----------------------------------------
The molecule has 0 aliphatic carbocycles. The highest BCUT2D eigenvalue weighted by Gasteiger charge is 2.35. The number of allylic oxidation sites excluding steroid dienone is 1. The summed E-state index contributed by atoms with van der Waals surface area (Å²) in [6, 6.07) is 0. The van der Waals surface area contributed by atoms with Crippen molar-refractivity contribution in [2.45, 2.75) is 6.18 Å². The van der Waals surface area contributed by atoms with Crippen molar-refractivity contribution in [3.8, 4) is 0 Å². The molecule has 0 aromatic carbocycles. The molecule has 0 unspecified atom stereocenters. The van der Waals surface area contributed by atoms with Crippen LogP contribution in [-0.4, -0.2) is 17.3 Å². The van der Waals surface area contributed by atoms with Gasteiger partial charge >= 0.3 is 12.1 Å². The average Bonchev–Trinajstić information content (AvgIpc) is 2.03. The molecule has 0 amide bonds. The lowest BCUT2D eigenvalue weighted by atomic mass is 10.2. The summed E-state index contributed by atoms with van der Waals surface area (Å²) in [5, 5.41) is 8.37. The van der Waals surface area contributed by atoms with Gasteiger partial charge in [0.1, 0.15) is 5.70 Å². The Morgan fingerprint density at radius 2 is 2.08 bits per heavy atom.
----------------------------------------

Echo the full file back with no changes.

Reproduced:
The molecule has 0 aliphatic carbocycles. The highest BCUT2D eigenvalue weighted by Gasteiger charge is 2.35. The number of allylic oxidation sites excluding steroid dienone is 1. The summed E-state index contributed by atoms with van der Waals surface area (Å²) in [6, 6.07) is 0. The van der Waals surface area contributed by atoms with Crippen molar-refractivity contribution in [2.45, 2.75) is 6.18 Å². The van der Waals surface area contributed by atoms with Crippen molar-refractivity contribution in [3.8, 4) is 0 Å². The molecule has 0 aromatic carbocycles. The molecule has 0 unspecified atom stereocenters. The van der Waals surface area contributed by atoms with Crippen LogP contribution in [-0.4, -0.2) is 17.3 Å². The van der Waals surface area contributed by atoms with Gasteiger partial charge >= 0.3 is 12.1 Å². The average Bonchev–Trinajstić information content (AvgIpc) is 2.03. The molecule has 0 amide bonds. The lowest BCUT2D eigenvalue weighted by atomic mass is 10.2. The summed E-state index contributed by atoms with van der Waals surface area (Å²) in [5, 5.41) is 8.37. The van der Waals surface area contributed by atoms with Gasteiger partial charge in [0.1, 0.15) is 5.70 Å². The Morgan fingerprint density at radius 2 is 2.08 bits per heavy atom.